Background: Francisella tularensis is a select bio-threat agent and one of the most virulent intracellular pathogens known, requiring just a few organisms to establish an infection. Although several virulence factors are known, we lack an understanding of virulence factors that act through host-pathogen protein interactions to promote infection. To address these issues in the highly infectious F. tularensis subsp. tularensis Schu S4 strain, we deployed a combined in silico, in vitro, and in vivo analysis to identify virulence factors and their interactions with host proteins to characterize bacterial infection mechanisms.
Results: We initially used comparative genomics and literature to identify and select a set of 49 putative and known virulence factors for analysis. Each protein was then subjected to proteome-scale yeast two-hybrid (Y2H) screens with human and murine cDNA libraries to identify potential host-pathogen protein-protein interactions. Based on the bacterial protein interaction profile with both hosts, we selected seven novel putative virulence factors for mutant construction and animal validation experiments. We were able to create five transposon insertion mutants and used them in an intranasal BALB/c mouse challenge model to establish 50 % lethal dose estimates. Three of these, ΔFTT0482c, ΔFTT1538c, and ΔFTT1597, showed attenuation in lethality and can thus be considered novel F. tularensis virulence factors. The analysis of the accompanying Y2H data identified intracellular protein trafficking between the early endosome to the late endosome as an important component in virulence attenuation for these virulence factors. Furthermore, we also used the Y2H data to investigate host protein binding of two known virulence factors, showing that direct protein binding was a component in the modulation of the inflammatory response via activation of mitogen-activated protein kinases and in the oxidative stress response.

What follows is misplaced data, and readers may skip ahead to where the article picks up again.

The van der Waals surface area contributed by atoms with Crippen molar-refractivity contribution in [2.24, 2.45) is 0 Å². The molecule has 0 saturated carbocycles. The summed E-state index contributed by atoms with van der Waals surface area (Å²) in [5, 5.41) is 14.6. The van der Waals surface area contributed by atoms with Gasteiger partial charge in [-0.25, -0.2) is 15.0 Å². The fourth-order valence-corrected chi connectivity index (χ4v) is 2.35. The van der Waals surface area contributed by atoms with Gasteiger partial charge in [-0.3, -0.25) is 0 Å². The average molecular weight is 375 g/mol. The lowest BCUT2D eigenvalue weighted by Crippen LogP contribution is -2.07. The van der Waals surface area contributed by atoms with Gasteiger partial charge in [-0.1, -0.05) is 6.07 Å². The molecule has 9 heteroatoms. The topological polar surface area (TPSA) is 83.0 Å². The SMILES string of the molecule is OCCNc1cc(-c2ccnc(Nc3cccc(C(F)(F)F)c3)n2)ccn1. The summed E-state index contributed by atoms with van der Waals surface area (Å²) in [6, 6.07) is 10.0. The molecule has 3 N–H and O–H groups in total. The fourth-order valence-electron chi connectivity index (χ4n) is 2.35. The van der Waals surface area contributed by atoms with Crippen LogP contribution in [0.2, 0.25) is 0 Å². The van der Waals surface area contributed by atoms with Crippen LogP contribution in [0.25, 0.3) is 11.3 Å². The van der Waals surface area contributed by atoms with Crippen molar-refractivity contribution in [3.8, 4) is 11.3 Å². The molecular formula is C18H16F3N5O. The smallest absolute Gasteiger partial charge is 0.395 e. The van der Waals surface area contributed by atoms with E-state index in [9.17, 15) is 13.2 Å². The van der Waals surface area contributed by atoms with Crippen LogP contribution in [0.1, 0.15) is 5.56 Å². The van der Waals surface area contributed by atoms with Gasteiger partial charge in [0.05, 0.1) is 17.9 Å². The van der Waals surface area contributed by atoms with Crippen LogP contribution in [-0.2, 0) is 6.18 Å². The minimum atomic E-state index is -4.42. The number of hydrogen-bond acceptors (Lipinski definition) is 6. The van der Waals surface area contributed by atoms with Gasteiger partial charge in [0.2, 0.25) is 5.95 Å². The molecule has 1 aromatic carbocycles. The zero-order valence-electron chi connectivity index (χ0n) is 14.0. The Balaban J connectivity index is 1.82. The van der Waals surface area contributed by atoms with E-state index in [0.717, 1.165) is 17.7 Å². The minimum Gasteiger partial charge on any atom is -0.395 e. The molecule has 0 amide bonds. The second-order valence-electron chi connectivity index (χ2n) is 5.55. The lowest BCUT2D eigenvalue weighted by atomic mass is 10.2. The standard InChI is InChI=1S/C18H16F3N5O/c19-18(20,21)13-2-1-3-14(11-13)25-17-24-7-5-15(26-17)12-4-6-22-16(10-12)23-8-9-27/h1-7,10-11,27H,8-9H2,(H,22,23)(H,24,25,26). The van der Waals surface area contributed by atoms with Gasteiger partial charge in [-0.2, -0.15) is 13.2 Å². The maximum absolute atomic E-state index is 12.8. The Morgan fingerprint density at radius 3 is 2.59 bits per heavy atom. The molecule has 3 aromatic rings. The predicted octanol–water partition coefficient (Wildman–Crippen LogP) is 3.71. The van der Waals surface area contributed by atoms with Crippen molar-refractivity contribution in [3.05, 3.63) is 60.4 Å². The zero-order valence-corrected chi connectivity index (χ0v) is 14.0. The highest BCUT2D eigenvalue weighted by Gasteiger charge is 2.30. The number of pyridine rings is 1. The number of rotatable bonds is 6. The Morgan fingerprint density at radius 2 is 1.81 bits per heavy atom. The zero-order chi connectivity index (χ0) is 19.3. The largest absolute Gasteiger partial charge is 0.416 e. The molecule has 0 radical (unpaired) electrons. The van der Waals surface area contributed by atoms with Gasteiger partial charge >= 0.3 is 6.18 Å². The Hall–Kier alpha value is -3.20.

Conclusions: Direct interactions with specific host proteins and the ability to influence interactions among host proteins are important components for F. tularensis to avoid host-cell defense mechanisms and successfully establish an infection. Although direct host-pathogen protein-protein binding is only one aspect of Francisella virulence, it is a critical component in directly manipulating and interfering with cellular processes in the host cell.